King Lear Act 1 Scenes 3-5 Summary

     Scene three begins with Goneril speaking to her steward, Oswald, about her father's behavior while living in her house. He has been a rude guest as he and his many knights have become riotous; therefore, she informs Oswald that he and the other servants should behave badly right back to Lear. If he doesn't like it, Lear can just go live with Regan instead. Goneril plans to write a letter to her sister explaining the situation and requesting that her sister support her in her attempts to elicit better behavior from Lear.

     In scene four Kent returns to Lear, in disguise, to attempt to befriend him once more in order to continue to advise the King whom he so admires and knows could use his guidance. Lear accepts this stranger as part of his staff; then he asks for his Fool to come entertain him. First, he speaks to one of Goneril's knights who mentions that his daughter has noticed his lack of kindness, which makes Lear angry. Next, Oswald insults Lear by referring to him as his lady's father, so Lear hits Oswald, and Oswald leaves. When the Fool shows up, he is able to insult Lear by telling the truth because his position allows him to say whatever he wants. He mixes his wisdom in amongst his ramblings, so Lear does not notice that he is being made fun of. The Fool often claims he speaks of nothing, which is a motif of the play as that is the word that initially got Cordelia in so much trouble. Goneril finally emerges with her husband to speak to her father, and Lear calls her ungrateful. Albany, the opposite of his wife with his calm disposition, tries to placate Lear, but Lear continues to berate his daughter. Eventually, Lear decides that he would rather go live with Regan as Goneril suspected he would. Goneril runs to Oswald to make sure that her letter reaches Regan before her father arrives.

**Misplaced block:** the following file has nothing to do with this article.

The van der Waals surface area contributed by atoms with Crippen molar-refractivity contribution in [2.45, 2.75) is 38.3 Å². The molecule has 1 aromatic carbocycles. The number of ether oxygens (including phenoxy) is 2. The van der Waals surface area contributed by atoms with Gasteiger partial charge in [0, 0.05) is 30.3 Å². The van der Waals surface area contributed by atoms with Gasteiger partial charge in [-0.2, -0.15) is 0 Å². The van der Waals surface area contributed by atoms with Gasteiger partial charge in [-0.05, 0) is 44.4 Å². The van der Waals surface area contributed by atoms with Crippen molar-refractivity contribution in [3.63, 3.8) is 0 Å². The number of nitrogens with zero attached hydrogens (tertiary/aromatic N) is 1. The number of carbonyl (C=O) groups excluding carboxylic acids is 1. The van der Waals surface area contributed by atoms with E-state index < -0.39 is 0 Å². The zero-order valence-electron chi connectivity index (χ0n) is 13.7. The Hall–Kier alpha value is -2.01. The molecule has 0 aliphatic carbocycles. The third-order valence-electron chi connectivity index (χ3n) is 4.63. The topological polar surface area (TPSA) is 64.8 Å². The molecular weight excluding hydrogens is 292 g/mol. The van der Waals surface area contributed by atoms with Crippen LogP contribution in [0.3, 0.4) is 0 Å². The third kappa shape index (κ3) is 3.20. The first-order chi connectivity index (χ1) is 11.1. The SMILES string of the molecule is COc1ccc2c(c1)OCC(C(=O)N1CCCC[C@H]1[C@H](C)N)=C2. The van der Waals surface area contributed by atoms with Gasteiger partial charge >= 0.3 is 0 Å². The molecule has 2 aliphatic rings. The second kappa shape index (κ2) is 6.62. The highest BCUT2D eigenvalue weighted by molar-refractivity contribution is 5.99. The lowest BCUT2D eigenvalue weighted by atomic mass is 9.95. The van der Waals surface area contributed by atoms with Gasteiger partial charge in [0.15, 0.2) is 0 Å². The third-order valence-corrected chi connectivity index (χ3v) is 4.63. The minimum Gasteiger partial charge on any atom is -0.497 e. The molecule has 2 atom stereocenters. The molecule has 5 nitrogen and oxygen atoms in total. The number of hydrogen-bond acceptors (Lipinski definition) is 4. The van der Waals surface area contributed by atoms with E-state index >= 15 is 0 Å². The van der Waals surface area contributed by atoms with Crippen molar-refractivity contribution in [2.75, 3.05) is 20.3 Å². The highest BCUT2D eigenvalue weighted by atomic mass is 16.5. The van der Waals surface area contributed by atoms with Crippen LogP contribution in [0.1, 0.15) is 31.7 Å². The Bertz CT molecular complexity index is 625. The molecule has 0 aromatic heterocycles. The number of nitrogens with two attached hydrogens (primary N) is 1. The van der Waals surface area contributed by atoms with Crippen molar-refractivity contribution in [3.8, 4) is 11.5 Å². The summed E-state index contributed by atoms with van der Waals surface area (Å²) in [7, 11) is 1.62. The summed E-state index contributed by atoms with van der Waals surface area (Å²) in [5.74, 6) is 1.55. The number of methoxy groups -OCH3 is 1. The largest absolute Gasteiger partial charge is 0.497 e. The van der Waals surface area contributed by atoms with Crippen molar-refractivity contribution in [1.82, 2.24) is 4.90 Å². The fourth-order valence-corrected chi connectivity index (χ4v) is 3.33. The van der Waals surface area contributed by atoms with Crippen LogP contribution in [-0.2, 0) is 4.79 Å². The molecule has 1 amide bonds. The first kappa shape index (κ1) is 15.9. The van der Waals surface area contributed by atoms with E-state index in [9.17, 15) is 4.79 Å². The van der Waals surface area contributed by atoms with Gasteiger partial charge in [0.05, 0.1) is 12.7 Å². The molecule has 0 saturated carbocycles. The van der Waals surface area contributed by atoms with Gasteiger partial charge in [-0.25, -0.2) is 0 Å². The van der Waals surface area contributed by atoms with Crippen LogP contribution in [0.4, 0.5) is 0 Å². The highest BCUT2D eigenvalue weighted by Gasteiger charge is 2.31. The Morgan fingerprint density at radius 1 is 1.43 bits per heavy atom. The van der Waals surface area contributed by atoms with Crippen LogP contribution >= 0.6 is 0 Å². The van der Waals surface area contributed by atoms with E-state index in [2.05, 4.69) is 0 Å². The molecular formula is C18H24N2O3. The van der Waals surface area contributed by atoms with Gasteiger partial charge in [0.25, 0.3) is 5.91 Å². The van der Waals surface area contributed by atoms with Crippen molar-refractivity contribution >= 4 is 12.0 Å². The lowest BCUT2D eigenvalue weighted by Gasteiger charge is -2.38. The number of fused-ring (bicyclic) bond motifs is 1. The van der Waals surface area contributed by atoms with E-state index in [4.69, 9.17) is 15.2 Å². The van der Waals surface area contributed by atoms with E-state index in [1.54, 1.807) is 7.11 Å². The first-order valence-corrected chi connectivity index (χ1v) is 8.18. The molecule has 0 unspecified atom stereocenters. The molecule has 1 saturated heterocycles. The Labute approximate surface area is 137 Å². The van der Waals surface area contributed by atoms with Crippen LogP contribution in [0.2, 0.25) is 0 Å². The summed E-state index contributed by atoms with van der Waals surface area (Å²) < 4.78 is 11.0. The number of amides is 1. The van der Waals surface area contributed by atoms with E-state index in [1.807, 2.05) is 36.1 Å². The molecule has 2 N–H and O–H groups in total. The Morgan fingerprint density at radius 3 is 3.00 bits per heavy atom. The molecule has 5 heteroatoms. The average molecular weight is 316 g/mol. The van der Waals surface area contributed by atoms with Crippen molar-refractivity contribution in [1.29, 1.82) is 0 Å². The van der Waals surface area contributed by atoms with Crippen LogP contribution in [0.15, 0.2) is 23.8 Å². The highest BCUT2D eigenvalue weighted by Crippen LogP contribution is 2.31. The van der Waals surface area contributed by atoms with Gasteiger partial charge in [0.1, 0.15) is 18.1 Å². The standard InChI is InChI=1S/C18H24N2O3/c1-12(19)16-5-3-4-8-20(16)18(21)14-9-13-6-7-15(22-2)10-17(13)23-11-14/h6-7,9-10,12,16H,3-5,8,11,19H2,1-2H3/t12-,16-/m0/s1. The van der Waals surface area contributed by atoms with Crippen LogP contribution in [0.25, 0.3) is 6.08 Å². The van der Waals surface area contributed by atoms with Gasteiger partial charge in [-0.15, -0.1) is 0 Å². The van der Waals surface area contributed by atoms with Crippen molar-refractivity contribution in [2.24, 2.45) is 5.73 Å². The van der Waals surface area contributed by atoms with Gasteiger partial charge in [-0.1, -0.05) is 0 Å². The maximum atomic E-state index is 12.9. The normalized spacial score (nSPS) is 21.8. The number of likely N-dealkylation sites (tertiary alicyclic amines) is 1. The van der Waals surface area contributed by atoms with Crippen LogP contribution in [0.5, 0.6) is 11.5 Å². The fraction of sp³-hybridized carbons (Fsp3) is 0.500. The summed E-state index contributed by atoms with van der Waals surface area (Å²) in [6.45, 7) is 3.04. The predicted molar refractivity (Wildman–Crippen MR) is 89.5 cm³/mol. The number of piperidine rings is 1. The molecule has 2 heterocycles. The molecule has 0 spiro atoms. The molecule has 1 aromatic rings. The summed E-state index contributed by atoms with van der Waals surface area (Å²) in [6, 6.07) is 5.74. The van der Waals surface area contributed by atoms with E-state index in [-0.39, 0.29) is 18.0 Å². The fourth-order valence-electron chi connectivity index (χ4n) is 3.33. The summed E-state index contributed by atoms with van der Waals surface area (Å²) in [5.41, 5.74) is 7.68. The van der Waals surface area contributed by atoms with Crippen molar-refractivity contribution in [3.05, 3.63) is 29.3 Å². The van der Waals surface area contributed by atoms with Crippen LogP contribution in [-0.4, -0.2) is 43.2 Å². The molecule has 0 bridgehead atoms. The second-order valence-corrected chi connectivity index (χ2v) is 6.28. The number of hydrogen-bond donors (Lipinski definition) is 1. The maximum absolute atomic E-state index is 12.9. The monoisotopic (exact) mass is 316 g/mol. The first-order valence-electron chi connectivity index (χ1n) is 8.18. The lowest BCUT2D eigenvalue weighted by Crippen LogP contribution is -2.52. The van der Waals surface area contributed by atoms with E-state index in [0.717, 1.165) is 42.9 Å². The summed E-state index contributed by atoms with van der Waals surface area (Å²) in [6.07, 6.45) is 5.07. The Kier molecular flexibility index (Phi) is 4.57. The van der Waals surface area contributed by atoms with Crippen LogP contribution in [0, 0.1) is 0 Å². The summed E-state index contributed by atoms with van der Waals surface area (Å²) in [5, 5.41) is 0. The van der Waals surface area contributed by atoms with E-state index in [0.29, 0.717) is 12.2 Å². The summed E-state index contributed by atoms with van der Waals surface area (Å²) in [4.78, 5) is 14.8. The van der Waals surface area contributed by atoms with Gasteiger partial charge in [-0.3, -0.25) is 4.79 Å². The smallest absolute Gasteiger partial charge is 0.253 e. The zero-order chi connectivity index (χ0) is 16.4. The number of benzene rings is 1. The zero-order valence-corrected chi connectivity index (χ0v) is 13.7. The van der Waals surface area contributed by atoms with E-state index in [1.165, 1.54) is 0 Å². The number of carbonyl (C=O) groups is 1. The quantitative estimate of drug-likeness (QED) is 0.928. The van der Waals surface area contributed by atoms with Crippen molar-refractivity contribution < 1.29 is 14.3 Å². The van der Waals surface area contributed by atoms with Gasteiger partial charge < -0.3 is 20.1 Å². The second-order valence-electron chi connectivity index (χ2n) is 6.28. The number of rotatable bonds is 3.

In scene five Lear speaks with Kent and his Fool and shows the first trace of regret for the way he treated Cordelia. The Fool tells him several riddles and insults the King by saying he should have become wiser before he became older. Lear then starts to question his sanity, which connects to another motif in the play, madness, to end act one.

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